British Columbia

Oak Bay, B.C., moves ahead with experimental deer control program

Project is collecting data on animals' health and movement before requesting provincial funding for deer contraception program

Vancouver Island community hopes to launch first deer birth control program in Canada

The Urban Wildlife Stewardship Society is overseeing the deer control project, which aims to capture 20 does before fawning season begins in late March. (CBC )

The community of Oak Bay, on southern Vancouver Island, is moving ahead with an experimental project to control urban deer using a contraceptive that has been used on the wild horse population in Alberta. 

The district has partnered with the Urban Wildlife Stewardship Society, which is overseeing the project. It aims to capture 20 does before fawning season begins in late March.

The group is now sedating and putting collars on the animals, equipped with tracking devices. The team is also taking blood, fecal and DNA samples. 

Project Manager Steve Huxter said the data will be used in an application for further funding from the Provincial Urban Deer Advisory Committee, as the UWSS seeks permission to administer an immuno-contraceptive called Zonastat-D.

"It's a very simple drug," said the animal behaviourist, who previously oversaw operations at the Victoria Marine Animal Rescue Centre.

"It doesn't stay in their system. It's not dangerous if predators or people eat the meat of the animal."

In 2016, Oak Bay council requested $20,000 from the province to carry out its plan. The government said it wanted to see more research before it would consider sharing the cost.

Contraceptive recently approved in U.S.

Zonastat-D was approved by the U.S. Environmental Protection Agency in July 2017. Huxter said if the project gets provincial approval, Oak Bay will be the first community in Canada to use the drug on deer.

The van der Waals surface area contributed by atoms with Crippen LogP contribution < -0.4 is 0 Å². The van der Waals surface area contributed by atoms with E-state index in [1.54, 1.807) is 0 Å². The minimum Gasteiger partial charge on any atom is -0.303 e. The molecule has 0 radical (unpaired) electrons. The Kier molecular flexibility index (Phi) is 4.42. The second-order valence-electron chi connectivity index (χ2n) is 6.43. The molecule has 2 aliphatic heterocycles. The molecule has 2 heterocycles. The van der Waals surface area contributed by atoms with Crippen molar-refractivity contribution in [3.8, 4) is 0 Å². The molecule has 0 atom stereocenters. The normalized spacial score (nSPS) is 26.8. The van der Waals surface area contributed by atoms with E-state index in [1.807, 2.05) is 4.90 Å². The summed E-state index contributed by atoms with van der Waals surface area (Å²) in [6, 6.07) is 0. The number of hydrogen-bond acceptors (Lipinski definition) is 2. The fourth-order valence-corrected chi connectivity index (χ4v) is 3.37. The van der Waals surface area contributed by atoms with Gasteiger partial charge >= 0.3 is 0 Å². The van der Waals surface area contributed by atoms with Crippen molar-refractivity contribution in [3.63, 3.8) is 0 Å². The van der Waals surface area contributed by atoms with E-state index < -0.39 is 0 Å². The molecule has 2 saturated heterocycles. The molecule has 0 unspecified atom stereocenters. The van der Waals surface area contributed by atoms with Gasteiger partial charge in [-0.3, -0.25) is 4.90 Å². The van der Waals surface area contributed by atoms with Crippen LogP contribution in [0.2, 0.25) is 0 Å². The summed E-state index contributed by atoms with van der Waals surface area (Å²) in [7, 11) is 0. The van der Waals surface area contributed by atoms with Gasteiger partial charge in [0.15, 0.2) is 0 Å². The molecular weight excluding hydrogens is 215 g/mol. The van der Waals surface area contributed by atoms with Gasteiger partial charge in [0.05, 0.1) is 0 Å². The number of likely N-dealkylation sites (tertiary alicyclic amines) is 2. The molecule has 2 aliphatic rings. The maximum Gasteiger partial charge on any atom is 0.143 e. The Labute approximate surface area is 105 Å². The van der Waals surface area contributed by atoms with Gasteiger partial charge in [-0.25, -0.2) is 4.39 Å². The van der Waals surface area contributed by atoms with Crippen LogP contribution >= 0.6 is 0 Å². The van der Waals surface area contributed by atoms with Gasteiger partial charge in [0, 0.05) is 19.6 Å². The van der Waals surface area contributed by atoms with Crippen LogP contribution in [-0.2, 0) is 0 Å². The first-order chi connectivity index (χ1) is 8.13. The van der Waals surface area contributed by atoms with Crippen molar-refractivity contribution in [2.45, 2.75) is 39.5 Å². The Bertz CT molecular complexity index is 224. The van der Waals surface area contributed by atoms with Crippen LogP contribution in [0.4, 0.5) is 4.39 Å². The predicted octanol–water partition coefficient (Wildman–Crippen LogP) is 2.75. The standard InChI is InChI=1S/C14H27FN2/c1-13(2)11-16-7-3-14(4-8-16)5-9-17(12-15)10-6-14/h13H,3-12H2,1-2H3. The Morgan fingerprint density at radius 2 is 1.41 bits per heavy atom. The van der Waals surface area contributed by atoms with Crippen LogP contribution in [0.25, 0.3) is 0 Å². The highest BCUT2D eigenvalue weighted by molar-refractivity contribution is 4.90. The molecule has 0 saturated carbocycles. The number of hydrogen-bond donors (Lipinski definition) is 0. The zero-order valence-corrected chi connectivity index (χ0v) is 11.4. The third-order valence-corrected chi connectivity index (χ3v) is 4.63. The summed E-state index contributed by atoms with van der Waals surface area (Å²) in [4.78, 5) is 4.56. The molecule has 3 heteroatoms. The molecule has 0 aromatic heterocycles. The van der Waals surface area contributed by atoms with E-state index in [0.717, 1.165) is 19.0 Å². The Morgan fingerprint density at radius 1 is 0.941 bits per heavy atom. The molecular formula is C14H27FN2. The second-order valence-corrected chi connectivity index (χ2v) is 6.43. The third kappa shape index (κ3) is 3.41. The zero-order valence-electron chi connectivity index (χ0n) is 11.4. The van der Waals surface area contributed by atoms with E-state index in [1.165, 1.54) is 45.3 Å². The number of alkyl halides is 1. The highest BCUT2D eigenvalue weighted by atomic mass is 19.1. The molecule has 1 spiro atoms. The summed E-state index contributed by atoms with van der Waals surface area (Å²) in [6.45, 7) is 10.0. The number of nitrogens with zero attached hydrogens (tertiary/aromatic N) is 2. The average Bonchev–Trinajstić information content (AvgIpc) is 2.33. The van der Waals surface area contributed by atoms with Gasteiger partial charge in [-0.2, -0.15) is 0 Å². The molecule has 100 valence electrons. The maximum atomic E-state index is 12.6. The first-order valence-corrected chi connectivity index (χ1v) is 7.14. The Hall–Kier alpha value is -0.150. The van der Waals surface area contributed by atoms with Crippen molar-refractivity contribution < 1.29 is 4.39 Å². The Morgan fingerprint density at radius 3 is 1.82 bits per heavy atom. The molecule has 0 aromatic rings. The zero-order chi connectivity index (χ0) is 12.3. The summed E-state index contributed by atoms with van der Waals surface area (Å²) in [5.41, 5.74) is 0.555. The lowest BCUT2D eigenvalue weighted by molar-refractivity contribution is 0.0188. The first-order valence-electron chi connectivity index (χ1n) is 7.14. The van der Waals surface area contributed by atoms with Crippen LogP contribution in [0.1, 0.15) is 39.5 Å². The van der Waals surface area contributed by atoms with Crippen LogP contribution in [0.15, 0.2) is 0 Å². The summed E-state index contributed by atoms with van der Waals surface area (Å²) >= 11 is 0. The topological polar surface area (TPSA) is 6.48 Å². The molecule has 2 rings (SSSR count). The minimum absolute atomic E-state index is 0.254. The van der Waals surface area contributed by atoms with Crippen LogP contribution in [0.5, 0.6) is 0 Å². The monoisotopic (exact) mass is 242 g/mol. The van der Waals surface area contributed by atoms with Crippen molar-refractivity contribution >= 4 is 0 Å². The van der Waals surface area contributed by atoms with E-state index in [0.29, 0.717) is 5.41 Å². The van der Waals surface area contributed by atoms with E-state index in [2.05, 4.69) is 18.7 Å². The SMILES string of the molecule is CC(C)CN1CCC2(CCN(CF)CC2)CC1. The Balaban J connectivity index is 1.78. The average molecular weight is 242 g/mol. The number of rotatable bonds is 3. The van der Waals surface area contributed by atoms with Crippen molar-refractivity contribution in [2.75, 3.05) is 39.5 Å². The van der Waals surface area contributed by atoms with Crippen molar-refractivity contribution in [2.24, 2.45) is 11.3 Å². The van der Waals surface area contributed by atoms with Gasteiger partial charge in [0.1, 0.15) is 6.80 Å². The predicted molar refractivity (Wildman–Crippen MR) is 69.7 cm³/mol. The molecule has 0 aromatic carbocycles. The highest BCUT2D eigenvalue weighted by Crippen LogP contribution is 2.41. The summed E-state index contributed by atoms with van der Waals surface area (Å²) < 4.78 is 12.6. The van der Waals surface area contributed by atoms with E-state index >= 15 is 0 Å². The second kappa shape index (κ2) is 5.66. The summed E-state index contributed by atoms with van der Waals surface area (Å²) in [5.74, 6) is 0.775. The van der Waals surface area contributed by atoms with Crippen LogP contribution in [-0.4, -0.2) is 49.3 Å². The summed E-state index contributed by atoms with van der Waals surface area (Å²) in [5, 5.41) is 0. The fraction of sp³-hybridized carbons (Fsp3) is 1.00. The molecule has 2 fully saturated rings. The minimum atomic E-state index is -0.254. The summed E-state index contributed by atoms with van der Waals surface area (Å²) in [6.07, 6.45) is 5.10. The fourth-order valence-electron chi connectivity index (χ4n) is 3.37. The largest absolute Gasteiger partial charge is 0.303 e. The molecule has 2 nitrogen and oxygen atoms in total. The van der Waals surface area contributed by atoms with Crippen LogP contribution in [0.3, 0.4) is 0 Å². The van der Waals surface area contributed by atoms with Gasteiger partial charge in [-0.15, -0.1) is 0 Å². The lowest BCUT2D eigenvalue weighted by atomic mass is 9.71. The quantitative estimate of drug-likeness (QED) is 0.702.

"This immuno-contraception is also being applied to wild horse populations in Alberta," he said. 

Huxter said the drug will be more effective at controlling Oak Bay's urban deer population than culling, a technique the district tried in 2015.

"[Culling] was problematic," he says. "They found the deer weren't that eager to go into the traps. There was so much other food around for them, the deer didn't really need to go for the bait inside the traps."

The Urban Wildlife Stewardship Society wants to use birth control to reduce Oak Bay's deer population instead of culling the animals. (JL1967/Flickr)

"Another problem was that all kinds of other urban wildlife — raccoons and rats — were going in after the bait and tripping the traps. So then a crew has to go in and reset the traps and start all over again."

Huxter said the cull three years ago captured just 11 deer, only three of which were does. The project also drew strong opposition from the B.C. SPCA and other animal rights groups.

Tracking the deer

Crews in Oak Bay have been going out at first light to locate the animals.

"Because of the cold right now, they're pretty much hunkered down, So it takes quite a while to find them," said Huxter, after returning from the field.

"When we did find them, it was in a good area. We used a sedative dart. The doe wandered around for a couple of minutes, then laid its head down and went to sleep."

GPS-equipped collars will be used to estimate the number of deer in the area, and to track their movement patterns and range. Motion-sensor cameras installed around Oak Bay will also be used to monitor individual animals that have been tagged. 

Huxter says biologists on his team have told him scientists and communities across Canada are keeping an eye on the project, as they consider potential solutions to urban deer overpopulation.